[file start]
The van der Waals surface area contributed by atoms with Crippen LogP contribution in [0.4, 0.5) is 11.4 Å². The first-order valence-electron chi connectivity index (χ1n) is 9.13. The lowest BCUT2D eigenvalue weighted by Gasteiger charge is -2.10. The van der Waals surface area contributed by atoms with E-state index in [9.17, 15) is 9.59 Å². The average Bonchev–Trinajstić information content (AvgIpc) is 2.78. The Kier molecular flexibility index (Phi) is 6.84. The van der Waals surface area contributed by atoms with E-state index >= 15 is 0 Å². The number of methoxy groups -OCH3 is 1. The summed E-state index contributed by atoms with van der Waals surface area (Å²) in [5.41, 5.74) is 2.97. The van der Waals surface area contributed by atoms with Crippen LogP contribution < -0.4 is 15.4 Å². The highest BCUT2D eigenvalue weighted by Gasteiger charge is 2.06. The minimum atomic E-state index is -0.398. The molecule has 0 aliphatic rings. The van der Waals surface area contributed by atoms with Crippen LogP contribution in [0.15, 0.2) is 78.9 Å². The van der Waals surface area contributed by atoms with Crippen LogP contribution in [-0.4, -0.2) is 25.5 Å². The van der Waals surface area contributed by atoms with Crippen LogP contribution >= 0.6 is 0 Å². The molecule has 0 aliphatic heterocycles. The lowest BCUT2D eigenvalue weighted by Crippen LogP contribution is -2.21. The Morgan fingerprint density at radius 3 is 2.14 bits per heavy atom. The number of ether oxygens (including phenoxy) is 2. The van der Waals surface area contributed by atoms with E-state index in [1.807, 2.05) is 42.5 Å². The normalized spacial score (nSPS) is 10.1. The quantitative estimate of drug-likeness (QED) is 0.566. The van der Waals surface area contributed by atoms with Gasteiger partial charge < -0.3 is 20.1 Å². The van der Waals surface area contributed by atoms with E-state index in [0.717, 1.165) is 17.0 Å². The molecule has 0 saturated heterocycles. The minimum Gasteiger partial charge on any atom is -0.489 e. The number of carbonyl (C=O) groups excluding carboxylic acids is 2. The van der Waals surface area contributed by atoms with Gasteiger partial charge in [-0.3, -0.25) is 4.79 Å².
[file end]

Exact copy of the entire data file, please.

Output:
The van der Waals surface area contributed by atoms with Crippen LogP contribution in [0.4, 0.5) is 11.4 Å². The first-order valence-electron chi connectivity index (χ1n) is 9.13. The lowest BCUT2D eigenvalue weighted by Gasteiger charge is -2.10. The van der Waals surface area contributed by atoms with E-state index in [9.17, 15) is 9.59 Å². The average Bonchev–Trinajstić information content (AvgIpc) is 2.78. The Kier molecular flexibility index (Phi) is 6.84. The van der Waals surface area contributed by atoms with E-state index >= 15 is 0 Å². The number of methoxy groups -OCH3 is 1. The summed E-state index contributed by atoms with van der Waals surface area (Å²) in [5.41, 5.74) is 2.97. The van der Waals surface area contributed by atoms with Crippen LogP contribution < -0.4 is 15.4 Å². The highest BCUT2D eigenvalue weighted by Gasteiger charge is 2.06. The minimum atomic E-state index is -0.398. The molecule has 0 aliphatic rings. The van der Waals surface area contributed by atoms with Crippen LogP contribution in [0.15, 0.2) is 78.9 Å². The van der Waals surface area contributed by atoms with Crippen LogP contribution in [-0.4, -0.2) is 25.5 Å². The van der Waals surface area contributed by atoms with Crippen LogP contribution >= 0.6 is 0 Å². The molecule has 0 aliphatic heterocycles. The lowest BCUT2D eigenvalue weighted by Crippen LogP contribution is -2.21. The Morgan fingerprint density at radius 3 is 2.14 bits per heavy atom. The number of ether oxygens (including phenoxy) is 2. The van der Waals surface area contributed by atoms with E-state index in [1.807, 2.05) is 42.5 Å². The normalized spacial score (nSPS) is 10.1. The quantitative estimate of drug-likeness (QED) is 0.566. The van der Waals surface area contributed by atoms with Gasteiger partial charge < -0.3 is 20.1 Å². The van der Waals surface area contributed by atoms with E-state index in [0.717, 1.165) is 17.0 Å². The molecule has 0 saturated heterocycles. The minimum Gasteiger partial charge on any atom is -0.489 e. The number of carbonyl (C=O) groups excluding carboxylic acids is 2. The van der Waals surface area contributed by atoms with Gasteiger partial charge in [-0.3, -0.25) is 4.79 Å².